Families fought back tears as they bid an emotional farewell to their loved ones on board HMS Richmond.
The Portsmouth-based Type 23 frigate sailed yesterday for a seven-month deployment in the Atlantic.
Her ship’s company will be keeping up the Royal Navy’s presence in the region, protecting and reassuring British interests.
Despite a sudden burst of rain, dozens of relatives packed the Round Tower and the Hot Walls in Old Portsmouth to wave goodbye to family members on board.
Among them was 36-year-old Zoann Medcalf, who was there with her two sons Oliver, six, and Alfie, two.
They were waving goodbye to husband and father, Petty Officer Paul Medcalf, 37.
‘It’s going to be interesting to do such a long stint, and miss birthdays and Christmas, but we’ll be looking forward to seeing him again,’ said Zoann.
‘It’s his first long deployment since we’ve had our kid, so it’s an important day for them to see daddy go out.
‘It is sad, though. I’m being brave and I haven’t cried yet. We said goodbye earlier.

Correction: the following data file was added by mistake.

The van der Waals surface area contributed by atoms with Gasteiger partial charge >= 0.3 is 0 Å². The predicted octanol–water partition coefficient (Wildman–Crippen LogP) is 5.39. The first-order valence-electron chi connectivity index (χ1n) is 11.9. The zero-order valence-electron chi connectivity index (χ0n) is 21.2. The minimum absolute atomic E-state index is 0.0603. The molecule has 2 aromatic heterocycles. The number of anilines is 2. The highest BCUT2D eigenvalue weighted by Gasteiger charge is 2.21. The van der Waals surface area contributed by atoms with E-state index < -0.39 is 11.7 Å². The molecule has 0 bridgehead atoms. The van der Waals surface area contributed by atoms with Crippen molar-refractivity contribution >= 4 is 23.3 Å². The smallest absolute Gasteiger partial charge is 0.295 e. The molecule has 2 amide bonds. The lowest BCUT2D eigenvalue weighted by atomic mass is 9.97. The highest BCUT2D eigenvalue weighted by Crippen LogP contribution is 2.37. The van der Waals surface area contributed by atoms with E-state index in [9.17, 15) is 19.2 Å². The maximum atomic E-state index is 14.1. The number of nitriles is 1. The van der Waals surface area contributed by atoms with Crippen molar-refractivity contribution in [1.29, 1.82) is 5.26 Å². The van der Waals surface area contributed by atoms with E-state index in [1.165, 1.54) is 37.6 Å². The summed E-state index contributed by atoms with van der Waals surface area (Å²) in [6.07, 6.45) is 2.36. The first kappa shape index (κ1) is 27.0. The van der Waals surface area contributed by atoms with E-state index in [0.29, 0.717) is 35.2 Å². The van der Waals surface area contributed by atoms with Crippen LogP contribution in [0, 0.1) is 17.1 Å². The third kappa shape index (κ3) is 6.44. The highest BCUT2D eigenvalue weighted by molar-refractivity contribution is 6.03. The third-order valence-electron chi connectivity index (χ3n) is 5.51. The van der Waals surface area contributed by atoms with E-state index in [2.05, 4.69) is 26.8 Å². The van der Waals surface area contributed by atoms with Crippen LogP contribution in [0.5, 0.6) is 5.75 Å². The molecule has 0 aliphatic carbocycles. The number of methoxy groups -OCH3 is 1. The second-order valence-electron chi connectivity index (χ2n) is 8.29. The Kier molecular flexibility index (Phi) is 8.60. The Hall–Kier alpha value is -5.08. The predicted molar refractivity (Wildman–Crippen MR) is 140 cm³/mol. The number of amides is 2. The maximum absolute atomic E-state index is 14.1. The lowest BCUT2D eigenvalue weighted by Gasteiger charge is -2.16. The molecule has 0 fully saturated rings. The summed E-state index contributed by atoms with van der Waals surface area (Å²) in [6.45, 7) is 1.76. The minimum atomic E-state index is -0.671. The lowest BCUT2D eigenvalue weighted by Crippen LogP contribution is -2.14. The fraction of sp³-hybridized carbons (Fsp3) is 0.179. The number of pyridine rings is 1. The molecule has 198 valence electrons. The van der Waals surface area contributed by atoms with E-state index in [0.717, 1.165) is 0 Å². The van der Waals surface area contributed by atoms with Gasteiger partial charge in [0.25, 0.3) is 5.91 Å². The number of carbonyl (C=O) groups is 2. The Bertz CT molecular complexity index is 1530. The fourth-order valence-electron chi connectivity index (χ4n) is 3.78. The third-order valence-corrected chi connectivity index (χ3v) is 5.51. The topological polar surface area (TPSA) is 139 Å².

‘We’ve been lucky and had a few weeks off where he’s been at home so we’ve been able to do quite a bit.
‘Obviously we’ll be keeping in touch and Oliver loves writing so he’ll be writing things to him.’
It has taken months of preparation for HMS Richmond to be ready for her deployment.
In February, the ship’s company put trainee submariners through their paces off the west coast of Norway, while taking part in the gruelling Submarine Command Course.
In March, navigation students from the Maritime Warfare School joined the ship for an intensive training programme.
Later that month, the frigate completed two successful test firings of her Sea Wolf surface-to-air-missile system off the south coast of England.
In April, she played a part in a massive exercise off the coast of Scotland, and in May the crew completed the intensive Flag Officer Sea Training.
The ship’s company have had a few weeks to rest since May, while the ship went through maintenance to get her ready for the deployment.
Jasmine White, 57, of Broad Street in Old Portsmouth, was watching the ship sail out of the harbour.
She said: ‘It is very sad seeing all of these people waving goodbye.
‘They must be very proud but it must be so difficult for them. I do think they are very brave.’